Bog oak also resonates with a sublime appeal as a result of three other attributes. First, it has always been rare and expensive to mine, dry and process. Secondly, it is one of the only kind of timber that is fire resistant (thanks to its high mineral content, around 12%). And thirdly, throughout history, bog oak has been viewed as mystical wood that contains metaphysical properties, including the ability to heal the sick. The wood’s hardness, longevity, and resiliency transcends into symbolism and mythology to the point that kings and queens sought it out to build their thrones and decorate their palaces. Thus its presence was evident in the courts of Louis XIV, Peter the Great, Mary Queen of Scots, and some Venetian palaces. 

A console made with bog oak veneer, designed and made by Thomas Newman and Vladimir Krasnogorov.

A coffee table whose top is comprised of three solid bog oak live edge slabs. Designed and made by Thomas Newman and Vladimir Krasnogorov.

Allen Telt began developing his bog oak excavation and recovery business eight years ago. After seeing artifacts made from Irish bogwood and hearing about the unique origin of the wood, he got hooked. When he heard rumors that bogwood (and especially bog oak) is laying under swamps and waterways in Ukraine, Russia, and a few other eastern European countries, he decided to act. Believing in the destiny and the transformative potential of this semi-fossilized treasure, he amassed resources and time and set forth to bring it out of the depths and back into the sunlight. As a diver, who was born and raised in Crimea, he decided to commence searching for bog oak first in Ukraine. He learned about a sunken 17th-century Turkish ship that carried trunks, and he purchased the rights to the valuable cargo. Then he launched his own search expeditions and developed a system for controlled sawing and drying process of the trunks into planks to ensure maximum preservation of the wood. Allen is an ultimate reclaimer and is part of a group of individuals who feel that abandoned, neglected, or forgotten wood, and especially timber that posses such a remarkable appearance and provenance, should not be forsaken. He believes that this legacy wood, which in many cases is thousands of years old, deserves a second chance and should be valiantly incorporated into new works of art and design.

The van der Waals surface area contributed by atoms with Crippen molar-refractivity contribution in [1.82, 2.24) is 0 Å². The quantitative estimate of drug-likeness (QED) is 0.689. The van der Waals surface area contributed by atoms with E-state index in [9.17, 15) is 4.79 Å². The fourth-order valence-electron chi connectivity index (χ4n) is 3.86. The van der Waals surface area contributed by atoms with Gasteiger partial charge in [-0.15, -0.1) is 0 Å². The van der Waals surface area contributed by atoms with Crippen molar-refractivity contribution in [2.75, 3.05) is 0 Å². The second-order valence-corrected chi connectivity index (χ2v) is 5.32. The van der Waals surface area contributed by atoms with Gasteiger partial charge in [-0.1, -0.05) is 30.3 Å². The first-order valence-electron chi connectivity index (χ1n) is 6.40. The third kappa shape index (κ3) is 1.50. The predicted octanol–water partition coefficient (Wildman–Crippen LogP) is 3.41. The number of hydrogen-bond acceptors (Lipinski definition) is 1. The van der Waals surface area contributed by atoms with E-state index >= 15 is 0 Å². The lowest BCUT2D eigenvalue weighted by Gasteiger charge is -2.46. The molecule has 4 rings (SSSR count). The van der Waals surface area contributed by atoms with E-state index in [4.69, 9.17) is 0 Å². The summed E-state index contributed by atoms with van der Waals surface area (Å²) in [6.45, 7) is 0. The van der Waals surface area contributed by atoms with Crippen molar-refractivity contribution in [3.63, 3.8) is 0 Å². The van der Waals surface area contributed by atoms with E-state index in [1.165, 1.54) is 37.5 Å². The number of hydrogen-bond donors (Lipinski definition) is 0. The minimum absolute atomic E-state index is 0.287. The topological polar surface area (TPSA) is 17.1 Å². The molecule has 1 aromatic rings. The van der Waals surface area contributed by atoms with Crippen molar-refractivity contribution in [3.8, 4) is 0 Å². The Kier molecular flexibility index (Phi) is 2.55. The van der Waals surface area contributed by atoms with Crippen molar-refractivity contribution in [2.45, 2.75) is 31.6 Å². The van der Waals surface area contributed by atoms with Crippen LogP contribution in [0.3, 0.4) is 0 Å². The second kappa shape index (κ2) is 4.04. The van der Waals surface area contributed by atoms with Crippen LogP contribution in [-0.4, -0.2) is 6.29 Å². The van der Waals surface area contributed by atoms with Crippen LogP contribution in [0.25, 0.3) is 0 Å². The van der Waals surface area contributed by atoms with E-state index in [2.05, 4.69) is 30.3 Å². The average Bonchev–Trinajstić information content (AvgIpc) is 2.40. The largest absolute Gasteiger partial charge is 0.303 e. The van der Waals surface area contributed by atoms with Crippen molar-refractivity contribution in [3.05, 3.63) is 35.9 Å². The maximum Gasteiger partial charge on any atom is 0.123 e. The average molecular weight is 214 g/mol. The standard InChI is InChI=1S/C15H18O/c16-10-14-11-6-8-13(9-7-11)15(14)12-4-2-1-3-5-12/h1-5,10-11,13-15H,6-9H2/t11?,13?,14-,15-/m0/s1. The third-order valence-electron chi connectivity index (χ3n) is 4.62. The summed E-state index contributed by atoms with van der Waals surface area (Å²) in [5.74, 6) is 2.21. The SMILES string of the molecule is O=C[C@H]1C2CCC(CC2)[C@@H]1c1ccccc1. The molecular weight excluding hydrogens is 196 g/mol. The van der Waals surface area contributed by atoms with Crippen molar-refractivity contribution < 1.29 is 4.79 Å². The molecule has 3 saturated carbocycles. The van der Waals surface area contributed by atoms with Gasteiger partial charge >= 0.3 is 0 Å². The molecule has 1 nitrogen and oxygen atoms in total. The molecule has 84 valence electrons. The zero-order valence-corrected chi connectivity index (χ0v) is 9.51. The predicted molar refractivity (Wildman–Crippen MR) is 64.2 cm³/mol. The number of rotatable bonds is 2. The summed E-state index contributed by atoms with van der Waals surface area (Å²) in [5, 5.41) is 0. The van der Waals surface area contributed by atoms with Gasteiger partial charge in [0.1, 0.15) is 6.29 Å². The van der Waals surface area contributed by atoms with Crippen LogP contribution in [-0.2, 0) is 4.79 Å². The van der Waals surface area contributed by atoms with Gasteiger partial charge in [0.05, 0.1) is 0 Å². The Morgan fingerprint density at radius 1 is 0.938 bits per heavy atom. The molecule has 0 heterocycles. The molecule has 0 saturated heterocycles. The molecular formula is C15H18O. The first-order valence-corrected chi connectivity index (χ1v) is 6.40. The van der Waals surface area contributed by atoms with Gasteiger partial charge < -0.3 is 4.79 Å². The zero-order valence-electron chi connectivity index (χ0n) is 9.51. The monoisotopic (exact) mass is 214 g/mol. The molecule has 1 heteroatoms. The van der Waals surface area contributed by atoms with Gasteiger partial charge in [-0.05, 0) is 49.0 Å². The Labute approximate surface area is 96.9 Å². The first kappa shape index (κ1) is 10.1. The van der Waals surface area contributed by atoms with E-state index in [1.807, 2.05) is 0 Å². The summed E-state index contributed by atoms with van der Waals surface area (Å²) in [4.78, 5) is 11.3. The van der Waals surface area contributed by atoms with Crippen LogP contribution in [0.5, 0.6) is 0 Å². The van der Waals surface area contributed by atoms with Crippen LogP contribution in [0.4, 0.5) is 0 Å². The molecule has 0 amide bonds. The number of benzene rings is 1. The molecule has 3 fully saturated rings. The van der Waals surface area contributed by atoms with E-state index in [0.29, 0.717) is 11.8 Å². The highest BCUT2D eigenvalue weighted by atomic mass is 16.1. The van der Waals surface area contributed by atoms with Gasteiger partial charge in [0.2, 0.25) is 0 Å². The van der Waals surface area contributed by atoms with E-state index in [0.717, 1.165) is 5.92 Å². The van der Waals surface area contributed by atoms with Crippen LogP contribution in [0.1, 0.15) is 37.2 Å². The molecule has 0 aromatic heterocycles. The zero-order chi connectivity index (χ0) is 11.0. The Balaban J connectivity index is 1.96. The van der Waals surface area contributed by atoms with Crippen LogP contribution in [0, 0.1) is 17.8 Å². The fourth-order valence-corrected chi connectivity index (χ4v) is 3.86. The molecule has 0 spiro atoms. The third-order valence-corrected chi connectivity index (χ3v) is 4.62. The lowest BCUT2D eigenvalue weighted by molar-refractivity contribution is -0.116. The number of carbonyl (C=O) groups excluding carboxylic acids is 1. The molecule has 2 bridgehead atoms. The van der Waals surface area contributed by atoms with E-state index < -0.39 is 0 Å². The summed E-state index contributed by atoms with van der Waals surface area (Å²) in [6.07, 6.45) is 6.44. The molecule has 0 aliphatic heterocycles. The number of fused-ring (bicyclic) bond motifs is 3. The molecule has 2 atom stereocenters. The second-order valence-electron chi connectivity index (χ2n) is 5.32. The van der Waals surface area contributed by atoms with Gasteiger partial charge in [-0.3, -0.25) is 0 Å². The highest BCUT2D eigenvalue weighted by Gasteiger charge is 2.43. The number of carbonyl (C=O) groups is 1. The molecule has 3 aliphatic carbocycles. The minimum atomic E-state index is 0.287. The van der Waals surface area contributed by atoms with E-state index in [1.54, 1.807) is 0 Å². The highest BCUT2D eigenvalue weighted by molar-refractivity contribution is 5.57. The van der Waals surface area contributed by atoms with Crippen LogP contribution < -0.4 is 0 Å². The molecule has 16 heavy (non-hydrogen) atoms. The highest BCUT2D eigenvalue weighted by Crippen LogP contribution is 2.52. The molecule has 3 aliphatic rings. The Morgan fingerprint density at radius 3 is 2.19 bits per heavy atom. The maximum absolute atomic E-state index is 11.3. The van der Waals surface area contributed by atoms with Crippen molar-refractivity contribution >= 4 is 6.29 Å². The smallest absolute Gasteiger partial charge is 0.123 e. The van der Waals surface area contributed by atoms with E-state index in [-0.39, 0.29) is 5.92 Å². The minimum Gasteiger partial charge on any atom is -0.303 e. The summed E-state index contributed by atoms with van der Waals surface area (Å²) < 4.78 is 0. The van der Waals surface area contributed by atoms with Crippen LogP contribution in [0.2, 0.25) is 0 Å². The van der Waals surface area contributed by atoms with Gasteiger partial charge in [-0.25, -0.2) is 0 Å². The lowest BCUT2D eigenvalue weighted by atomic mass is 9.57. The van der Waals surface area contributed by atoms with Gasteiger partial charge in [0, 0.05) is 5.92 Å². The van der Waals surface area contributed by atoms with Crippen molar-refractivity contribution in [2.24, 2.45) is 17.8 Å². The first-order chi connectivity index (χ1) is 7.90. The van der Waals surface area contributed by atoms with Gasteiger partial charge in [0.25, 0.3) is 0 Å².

Allen Telt and some beautiful slabs of Bog oak. Allen routinely sends bog oak trunk samples to a certified lab for carbon dating. Some of the logs that he recovered are thousands of years old and came from trees that saw ancient empires rise and fall, witnessed the dawn of Christianity, and the armies of Genghis Khan.

In the relatively short time, he’s managed to become one of the main actors of this field, from leading expeditions that located, recovered, and processed bog trunks, to initiating efforts of introducing makers, designers, and clients to bog oak and its potential. Allen’s enthusiasm for the noble bog oak led him to develop a partnership with Thomas Newman and Vladimir Krasnogorov, two very talented and highly accomplished designer-makers who gladly utilized and celebrated bog oak in a novel and original way in their projects. 

Watch Thomas Newman as he shares his experience with bog oak:

In my next post, I will talk in detail about Thomas and Vlad’s work.